The main character in both Signs and Knowing is a man devastated by the violent death of his wife. Both are previously religious men who have lost their faith. Both men discuss whether events are random or predetermined. Both men have a cute little boy. Both men are faced with evidence of a possible global catastrophe.
I do, however, have one observation I’m pretty sure no one’s noticed yet. Nicolas Cage is pretty much a Superman fanatic. He collects the comic books, he was once supposed to play Superman in a movie, and he even named one of his sons Kal-El, Superman’s krypton name. Now in knowing, Cage plays a brilliant scientist who becomes convinced his planet is doomed. He can’t convince anyone he’s right, but he’s determined to find a way to save his only son. And I don’t want to give the ending away, but let’s just say the Superman parallels become pretty strong in the final reel.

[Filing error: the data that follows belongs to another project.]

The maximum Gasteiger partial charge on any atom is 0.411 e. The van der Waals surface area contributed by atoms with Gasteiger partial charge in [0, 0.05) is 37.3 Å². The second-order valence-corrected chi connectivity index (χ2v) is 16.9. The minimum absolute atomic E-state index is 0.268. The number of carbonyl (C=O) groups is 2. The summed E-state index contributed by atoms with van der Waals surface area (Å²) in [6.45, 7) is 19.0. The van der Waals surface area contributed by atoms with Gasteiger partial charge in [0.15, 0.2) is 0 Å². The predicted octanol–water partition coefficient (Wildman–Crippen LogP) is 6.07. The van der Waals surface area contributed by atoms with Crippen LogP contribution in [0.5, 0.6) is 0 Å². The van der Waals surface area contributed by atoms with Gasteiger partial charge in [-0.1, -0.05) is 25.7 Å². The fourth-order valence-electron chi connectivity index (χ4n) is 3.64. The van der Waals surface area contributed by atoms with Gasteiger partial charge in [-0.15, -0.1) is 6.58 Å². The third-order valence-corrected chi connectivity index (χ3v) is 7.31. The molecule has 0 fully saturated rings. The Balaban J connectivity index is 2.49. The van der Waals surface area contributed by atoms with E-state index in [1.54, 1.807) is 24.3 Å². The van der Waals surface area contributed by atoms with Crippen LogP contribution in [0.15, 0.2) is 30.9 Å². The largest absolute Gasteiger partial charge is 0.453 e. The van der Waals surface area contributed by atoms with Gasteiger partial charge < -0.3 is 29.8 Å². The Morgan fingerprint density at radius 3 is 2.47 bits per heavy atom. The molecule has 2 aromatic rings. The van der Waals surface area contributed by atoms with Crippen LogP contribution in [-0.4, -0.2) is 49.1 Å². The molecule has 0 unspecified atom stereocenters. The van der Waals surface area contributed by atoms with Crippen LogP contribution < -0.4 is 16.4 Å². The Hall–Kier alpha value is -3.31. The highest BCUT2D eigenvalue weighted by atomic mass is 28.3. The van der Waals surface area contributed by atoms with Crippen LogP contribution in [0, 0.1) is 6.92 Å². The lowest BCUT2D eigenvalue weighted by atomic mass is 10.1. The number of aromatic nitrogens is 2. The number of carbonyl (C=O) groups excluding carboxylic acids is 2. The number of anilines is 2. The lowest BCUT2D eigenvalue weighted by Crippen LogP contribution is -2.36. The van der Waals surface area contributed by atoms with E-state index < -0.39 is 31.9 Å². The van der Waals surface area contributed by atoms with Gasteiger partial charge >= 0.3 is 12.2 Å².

Aw hell, maybe I will give the ending away. Are you sure you don’t mind spoilers? Last chance.
Okay, tell me I’m crazy about the Superman thing. In the third act, we learn that the world is coming to an end, because the sun is shooting out a “super flare.” (Sun-related planet destruction, sound familiar?) The creepy guys that have been stalking Nicolas Cage’s son turn out to be benevolent aliens. They are going to send a small group of children away to escape Earth’s fate. Cage says a tearful, Jor-El-esque goodbye to his boy, who goes up in a spaceship. The planet is consumed by pretty fire. And the last shot of the movie is the kid, running off to explore his new home planet.
I’m guessing that when Nicolas Cage signed on, the ending slowly got Supermanized. Just a guess.
Anyway, thanks a lot to the people at Current for inviting me to be a part of this project. You can see other snippets of me in their review of Street Fighter and their review of 12, the Russian remake of 12 Angry Men.
By the way – you might not want to make any big plans for October 19, 2009. Just in case Nicolas Cage’s numbers are right.